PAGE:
Under a new Drug Enforcement Administration (DEA) rule implemented today, all drugs containing the opioid hydrocodone have been reclassified as Schedule II controlled substances, prohibiting pharmacies from recognizing refills and phoned-in prescriptions for those medications.
The DEA published the stricter regulatory sanctions on August 22, 2014, in an effort to curb rampant opioid abuse by limiting how hydrocodone products can be prescribed and dispensed. In compliance with the rule, pharmacies can no longer fill prescriptions for hydrocodone-containing medications, such as Vicodin, that have been phoned in or faxed by prescribers. Additionally, pharmacies cannot honor refills of prescriptions for hydrocodone combination products issued on or after October 6, 2014, thus requiring prescribers to submit a new, handwritten prescription for each 30-day supply of the narcotic from now on.
For valid hydrocodone prescriptions submitted prior to today’s date, pharmacies can legally allow authorized refills until April 8, 2015. However, pharmacy groups have pointed out that state laws, payer policies, and issues with pharmacy quality and safety processes may prevent pharmacies from filling those remaining refills. 
“Most states have not provided clarity with respect to whether such refills will be valid under state law. Moreover, most pharmacies will not be able to process such refills due to existing quality and safety operations and processes,” the National Association of Chain Drug Stores noted in a statement submitted to a US House of Representatives panel.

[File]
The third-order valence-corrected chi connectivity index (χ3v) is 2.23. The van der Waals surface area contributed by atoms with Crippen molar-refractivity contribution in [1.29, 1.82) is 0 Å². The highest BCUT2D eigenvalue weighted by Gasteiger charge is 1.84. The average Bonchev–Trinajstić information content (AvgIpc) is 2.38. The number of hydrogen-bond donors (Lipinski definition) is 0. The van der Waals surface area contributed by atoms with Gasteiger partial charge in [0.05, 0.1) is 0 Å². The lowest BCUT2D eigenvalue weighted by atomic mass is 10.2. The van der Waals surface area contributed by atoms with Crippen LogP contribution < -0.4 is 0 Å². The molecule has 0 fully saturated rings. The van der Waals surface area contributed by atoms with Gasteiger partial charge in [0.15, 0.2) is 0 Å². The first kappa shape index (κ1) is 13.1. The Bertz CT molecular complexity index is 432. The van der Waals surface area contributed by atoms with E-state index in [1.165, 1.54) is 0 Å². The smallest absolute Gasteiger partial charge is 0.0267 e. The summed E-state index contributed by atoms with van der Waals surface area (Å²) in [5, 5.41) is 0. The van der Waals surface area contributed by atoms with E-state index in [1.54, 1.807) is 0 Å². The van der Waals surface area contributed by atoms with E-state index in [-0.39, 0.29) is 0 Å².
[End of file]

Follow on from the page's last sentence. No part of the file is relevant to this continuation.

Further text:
Likewise, Michael H. Ghobrial, PharmD, JD, associate director of health policy for the American Pharmacists Association, said his organization has been informed that “some pharmacies may not be refilling pending fills because of software issues with prescription processing tools, confusion around conflicting state laws, and payer policies.”
“Some pharmacies may not be able to reprogram their computer systems in time to recognize, as of October 6, a C-II as refillable until April 8, 2015, and only several states have officially stated that they will allow a similar accommodation in state law authorizing refills on a federal Schedule II drug for up to 6 months,” Dr. Ghobrial told Pharmacy Today.
Relative to the confusion, a recent Pharmacy Times poll revealed that 72% of responders believe the hydrocodone rescheduling will slow down their work flow. Those results reflect the sentiments of Jay Sochoka, RPh, BSPharm, CIP, who argued in a Piller of the Community blog that the move will “add a few more minutes of processing per (hydrocodone) script, which is extra time that a high-volume pharmacist doesn’t exactly have.”